Western Zambia’s Barotseland had been given a measure of recognition by the British during colonial rule, following the existence there of an indigenous traditional kingdom dating back to the 19th century. At the time of independence (1964), the Barotse king and the new Zambian government signed an agreement, by which Barotseland would retain a degree of autonomy. But the current Barotse pro-sovereignty movement complains that the Zambian government has not fulfilled its commitments, turning Barotseland into a non self-governing province and economically marginalizing it. Since 2010, several pro-independence protests have taken place to demand restoration of Barotse sovereignty.


The independence of Nigeria (1960) was followed by various political, regional and ethnic tensions that reached their climax in 1966, when tens of thousands of Igbos were murdered in the north of the country in a mass pogrom. The following year, the Igbo movement proclaimed the independence of the state of Biafra, which included all of oil-rich southeast Nigeria, the homeland of the Igbo as well as that of other peoples. After a terrible war of independence against Nigeria (1967-1970) that killed between 500,000 and 2 million, Biafra was defeated. For decades, independence dreams had seemed gone. However, in the 1990s the secession movement began to reorganize itself and, since 2015, it has been carrying out mass mobilizations, always with the Igbo people as a support base.


Since the 1960s, several armed movements have sought to achieve Cabinda independence by military means. Cabinda is an oil-rich coastal exclave (that is, a territory without physical connection with the rest of the country) of Angola bearing certain pre-colonial and colonial features differentiated from the rest of the country. This fact is argued by pro-independence proponents as a proof that Cabinda never belonged to Angola. FLEC is the most important among secessionist political-military groups, but is at the moment internally divided. FLEC maintains an armed struggle against the Angolan army; in 2016 and 2017, clashes have left several people dead. The Angolan government not only chases FLEC members but also attacks the freedom of expression and association of non-secessionist Cabindan grassroots right groups. The most well-known case abroad is that of Mpalabanda rights group, which was banned by an Angolan court in 2006.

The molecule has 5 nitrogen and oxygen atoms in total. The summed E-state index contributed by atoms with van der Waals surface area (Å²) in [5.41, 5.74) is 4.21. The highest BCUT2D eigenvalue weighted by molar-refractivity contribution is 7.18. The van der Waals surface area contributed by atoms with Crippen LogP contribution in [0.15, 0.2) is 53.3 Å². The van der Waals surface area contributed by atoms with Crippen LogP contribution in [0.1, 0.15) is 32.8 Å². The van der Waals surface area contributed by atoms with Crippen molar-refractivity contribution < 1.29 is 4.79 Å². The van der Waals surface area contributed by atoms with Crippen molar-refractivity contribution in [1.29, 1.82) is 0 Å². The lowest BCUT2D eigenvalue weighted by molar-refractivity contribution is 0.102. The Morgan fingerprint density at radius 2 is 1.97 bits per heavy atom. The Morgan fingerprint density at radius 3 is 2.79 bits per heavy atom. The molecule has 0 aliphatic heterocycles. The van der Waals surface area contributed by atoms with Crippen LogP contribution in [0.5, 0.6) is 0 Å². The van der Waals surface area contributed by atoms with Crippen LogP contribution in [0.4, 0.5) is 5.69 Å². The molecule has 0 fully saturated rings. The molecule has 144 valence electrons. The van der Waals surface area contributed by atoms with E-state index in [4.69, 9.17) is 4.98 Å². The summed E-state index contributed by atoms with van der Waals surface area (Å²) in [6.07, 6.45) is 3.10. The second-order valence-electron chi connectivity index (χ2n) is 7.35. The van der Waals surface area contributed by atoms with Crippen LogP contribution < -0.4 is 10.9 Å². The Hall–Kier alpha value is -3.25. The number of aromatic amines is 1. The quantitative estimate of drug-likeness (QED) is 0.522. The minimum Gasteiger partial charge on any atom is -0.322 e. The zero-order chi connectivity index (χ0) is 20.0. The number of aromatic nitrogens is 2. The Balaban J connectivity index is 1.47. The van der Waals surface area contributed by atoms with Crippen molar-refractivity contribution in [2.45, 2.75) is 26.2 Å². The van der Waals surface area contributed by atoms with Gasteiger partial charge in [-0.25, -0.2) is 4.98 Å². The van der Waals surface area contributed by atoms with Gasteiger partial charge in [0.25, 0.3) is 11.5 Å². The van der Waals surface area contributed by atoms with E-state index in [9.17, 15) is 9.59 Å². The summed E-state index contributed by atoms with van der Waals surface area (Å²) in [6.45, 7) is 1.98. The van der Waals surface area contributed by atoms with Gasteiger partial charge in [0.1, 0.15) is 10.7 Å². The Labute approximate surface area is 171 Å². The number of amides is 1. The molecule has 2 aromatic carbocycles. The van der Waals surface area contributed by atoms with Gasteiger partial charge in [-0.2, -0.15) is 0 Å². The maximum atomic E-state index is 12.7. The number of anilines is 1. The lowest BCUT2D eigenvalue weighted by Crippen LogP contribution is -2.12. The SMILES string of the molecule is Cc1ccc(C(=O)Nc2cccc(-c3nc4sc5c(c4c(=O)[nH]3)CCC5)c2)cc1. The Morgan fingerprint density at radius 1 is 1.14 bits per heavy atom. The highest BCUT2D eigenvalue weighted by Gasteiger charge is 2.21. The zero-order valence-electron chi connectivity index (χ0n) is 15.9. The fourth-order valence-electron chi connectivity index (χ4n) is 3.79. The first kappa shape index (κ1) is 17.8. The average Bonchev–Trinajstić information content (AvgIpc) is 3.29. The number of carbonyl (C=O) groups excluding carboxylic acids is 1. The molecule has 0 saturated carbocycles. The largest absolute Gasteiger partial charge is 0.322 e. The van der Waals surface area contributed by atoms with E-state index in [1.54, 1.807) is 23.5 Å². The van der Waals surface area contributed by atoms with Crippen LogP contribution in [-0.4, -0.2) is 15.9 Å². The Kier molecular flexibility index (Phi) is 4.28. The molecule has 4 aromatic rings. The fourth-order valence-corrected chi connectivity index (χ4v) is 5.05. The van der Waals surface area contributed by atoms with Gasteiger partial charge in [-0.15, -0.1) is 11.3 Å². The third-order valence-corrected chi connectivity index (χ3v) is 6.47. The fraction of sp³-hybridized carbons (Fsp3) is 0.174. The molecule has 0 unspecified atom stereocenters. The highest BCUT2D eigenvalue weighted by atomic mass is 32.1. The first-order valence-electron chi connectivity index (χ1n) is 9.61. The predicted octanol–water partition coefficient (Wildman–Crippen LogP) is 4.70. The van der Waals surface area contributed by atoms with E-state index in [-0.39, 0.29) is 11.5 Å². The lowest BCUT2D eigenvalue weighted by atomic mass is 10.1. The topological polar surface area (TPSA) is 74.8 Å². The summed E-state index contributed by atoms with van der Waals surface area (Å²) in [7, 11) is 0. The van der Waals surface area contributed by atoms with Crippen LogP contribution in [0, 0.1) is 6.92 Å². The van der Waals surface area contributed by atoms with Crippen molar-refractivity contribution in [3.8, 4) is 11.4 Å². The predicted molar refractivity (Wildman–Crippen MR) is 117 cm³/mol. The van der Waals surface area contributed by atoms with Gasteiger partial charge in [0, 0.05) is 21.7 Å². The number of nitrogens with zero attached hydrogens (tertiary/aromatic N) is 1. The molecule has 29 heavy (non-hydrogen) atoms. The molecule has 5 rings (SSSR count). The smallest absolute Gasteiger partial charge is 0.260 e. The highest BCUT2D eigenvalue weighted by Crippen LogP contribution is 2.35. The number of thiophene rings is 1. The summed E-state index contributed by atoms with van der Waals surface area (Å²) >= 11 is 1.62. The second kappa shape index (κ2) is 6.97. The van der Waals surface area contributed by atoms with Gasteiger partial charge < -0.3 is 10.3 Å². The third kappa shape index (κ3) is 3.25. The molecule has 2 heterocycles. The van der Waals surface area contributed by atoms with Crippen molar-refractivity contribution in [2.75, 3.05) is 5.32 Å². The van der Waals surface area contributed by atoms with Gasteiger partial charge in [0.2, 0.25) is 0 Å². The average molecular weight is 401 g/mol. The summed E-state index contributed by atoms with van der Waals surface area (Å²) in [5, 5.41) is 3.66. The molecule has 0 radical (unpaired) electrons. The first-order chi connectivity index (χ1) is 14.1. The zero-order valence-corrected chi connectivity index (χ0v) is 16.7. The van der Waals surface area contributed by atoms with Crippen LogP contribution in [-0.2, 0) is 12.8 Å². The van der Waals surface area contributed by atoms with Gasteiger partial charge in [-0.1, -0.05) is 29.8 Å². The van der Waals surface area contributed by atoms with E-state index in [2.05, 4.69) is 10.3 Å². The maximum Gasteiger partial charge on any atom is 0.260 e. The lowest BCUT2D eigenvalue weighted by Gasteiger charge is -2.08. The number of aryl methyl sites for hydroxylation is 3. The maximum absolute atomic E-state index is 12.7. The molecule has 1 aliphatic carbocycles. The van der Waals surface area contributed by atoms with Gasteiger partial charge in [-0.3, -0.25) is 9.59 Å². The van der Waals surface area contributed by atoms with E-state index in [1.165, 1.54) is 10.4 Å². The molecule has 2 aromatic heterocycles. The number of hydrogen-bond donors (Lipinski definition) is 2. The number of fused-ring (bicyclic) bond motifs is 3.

Unlike many other African independence movements, Kabylia is not based on a pre-existing colonial entity, but rather on the right to self-determination of a people defined in linguistic and cultural terms: the Kabyles, one of North Africa’s Amazigh peoples. The Movement for Self-determination of Kabylia (MAK) advocates the independence of a Kabyle secular republic from Algeria, a state it accuse of violating human rights, attacking Kabylia’s Amazigh personality by imposing a Arab-Islamic identity, and marginalizing its territory. In 2010, MAK created the Kabyle Government in Exile. Every year, the party mobilizes tens of thousands in self-determination demonstrations.


Lying in southern Senegal, Casamance is almost cut from the rest of the country by Gambia. The Casamance movement began to organize itself during the French colonial era, but it was not until the 1980s that it launched a political and armed struggle for independence, when the Movement of Democratic Forces of the Casamance (MFDC) was established. The group, later on, suffered several internal divisions, while at the same time a huge social rejection against the military conflict emerged. Under the auspices of the Community of Sant’Egidio, peace talks —still ongoing— were launched between Senegal and the MFDC in 2012. The Senegalese government has promised economic development in Casamance and a decentralization plan for Senegal as a whole.